By closing the Health Council of Canada, Stephen Harper is abandoning national medicare
TheStar.com – opinion/commentary – Stephen Harper’s Conservative government is abandoning the essential federal role in Canadian health care.
Apr 17 2013. By: Michael McBane
Health Ministers from across Canada were recently told by the Harper government that it will stop funding the Health Council of Canada and wants it “wound down” in order to save $6 million.
When the Harper government says it is time to wind down the Health Council of Canada, it is saying in effect, it is time to wind down national medicare. Let me explain.
The Health Council of Canada was formed in 2003, following the Romanow Commission on the Future of Health Care in Canada, to provide accountability, oversight, planning and national coordination for our health care system. Its achievements to date include lowering wait times and encouraging innovation in the public health care system to ensure access to a continuum of services, in and out of hospital.
The federal role is to facilitate national approaches to health system issues and promote the pan-Canadian adoption of best practices and innovation. This is the glue that holds medicare together and keeps it responsive to the evolving needs of the Canadian people. Provinces and territories cannot perform this role. The vacuum in federal leadership will fragment the health care system into 14 separate systems operating independently from each other. This fragmentation undermines the core principles of the Canada Health Act, especially comprehensive coverage and portability between provinces and territories.
Lack of federal coordination and guardianship means that more and more Canadians will lack access to comparable health services in primary care, prescription drugs, home care, rehabilitation and longer-term care.
The Harper government’s decision to terminate the Health Council will put an end to pan-Canadian health outcomes, common standards across the country and comparable indicators. It also strikes a blow to accountability, transparency and evidence-based health care policy. The official line is: “Let the provinces experiment.” The implicit assumption is that Canada should not maintain national standards in health care or strive for national objectives. Canadians want and need the highest possible national standards.
National surveys consistently show that Canadians and the provincial and territorial governments want federal leadership in health care. Instead Harper is choosing to cut and run – cut the funding and then put distance between his government and universal health care. It is difficult to overstate the damage – to people and their public health care – of these cut-and-run policies. Those most at risk from this federal abdication of responsibility are the frail elderly.
The news that the government is shutting down the Health Council of Canada comes in the wake of a series of other major moves against national medicare by the Harper Conservatives.
First the Harper government derailed the national pharmaceutical strategy contained in the 2004 Health Accord. As the Health Council pointed out, the national pharmaceutical strategy was integral to the renewal and sustainability of the entire health care system. It is perverse for the Harper government to encourage excessive growth in pharmaceutical costs and abusive marketing practices, and then tell provinces, territories, employers and individual Canadians to pay the bills and deal with the fallout from unsafe and ineffective new prescription drugs.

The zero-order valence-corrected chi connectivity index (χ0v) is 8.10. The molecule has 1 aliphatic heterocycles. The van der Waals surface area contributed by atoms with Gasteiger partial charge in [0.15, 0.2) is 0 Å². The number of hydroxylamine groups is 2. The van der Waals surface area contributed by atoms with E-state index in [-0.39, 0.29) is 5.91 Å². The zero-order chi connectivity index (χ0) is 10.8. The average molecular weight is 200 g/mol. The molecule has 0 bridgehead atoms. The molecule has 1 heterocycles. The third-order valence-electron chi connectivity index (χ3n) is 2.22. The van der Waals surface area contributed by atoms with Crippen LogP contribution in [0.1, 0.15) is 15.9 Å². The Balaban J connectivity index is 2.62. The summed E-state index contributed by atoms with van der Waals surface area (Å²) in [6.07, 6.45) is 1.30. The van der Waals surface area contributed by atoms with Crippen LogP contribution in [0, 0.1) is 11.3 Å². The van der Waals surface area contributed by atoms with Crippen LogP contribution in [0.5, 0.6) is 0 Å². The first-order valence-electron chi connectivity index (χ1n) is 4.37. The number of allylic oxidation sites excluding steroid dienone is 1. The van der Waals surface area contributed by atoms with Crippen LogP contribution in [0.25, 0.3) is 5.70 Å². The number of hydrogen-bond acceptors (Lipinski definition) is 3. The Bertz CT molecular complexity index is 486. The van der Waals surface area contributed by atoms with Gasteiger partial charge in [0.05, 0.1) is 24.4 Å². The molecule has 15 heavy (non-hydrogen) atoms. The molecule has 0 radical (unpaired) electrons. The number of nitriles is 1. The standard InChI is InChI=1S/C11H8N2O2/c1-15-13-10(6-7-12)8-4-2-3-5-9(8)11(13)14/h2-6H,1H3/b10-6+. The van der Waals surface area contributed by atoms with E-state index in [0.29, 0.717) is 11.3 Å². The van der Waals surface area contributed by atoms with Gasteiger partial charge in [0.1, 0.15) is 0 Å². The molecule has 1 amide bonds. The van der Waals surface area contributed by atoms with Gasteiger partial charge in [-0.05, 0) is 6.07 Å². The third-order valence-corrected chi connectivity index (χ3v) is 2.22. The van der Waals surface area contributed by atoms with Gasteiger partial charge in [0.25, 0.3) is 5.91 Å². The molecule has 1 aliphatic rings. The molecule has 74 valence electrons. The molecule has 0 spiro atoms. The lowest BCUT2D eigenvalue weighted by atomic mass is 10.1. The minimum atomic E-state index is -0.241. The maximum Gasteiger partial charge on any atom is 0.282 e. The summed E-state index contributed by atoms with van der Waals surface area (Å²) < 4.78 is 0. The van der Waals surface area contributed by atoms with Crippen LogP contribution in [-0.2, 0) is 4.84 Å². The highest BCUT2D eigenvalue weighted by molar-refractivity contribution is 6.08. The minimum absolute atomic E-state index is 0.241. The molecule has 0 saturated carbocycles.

Then the Harper government unilaterally announced major cuts to federal transfer payments for health as well as fundamental changes to equalization payments. The cumulative effect will be to take more than $60 billion out of health transfers and equalization payments in the decade following 2014. The heart of medicare, as designed by the Hall Commission in 1964, called for the federal government to negotiate high national standards and to establish an equalization formula to ensure all regions could meet those service standards.
Now the Harper government is saying when the 2004 Health Accord expires next year, it will not be renewed. Significant progress has been made as a result of the major re-investment by the federal government over the 10 years of the first accord – wait times are improving and more Canadians have access to primary care. The Harper government is saying there is no need to maintain the momentum, build on these gains, and negotiate a plan for the next 10 years. With Canada’s growing and aging population, federal leadership is needed more than ever. Yet the only action plan for seniors care the Harper government has is an elaborate one from the Finance Department to cut funding over many years.
There was a time when critics said the Harper government had a hidden agenda for health care. Harper does indeed have a health care agenda. But it’s not so hidden.
Canadians must now call on the provincial and territorial premiers to step into this leadership vacuum and do what they can to protect the vision of a national strategy for health care. The financial support of the Health Council of Canada must be maintained until such time as the federal government can be convinced to return to its essential leadership role, or until Canadians choose a new government.
Michael McBane is National Coordinator of the Canadian Health Coalition in Ottawa.
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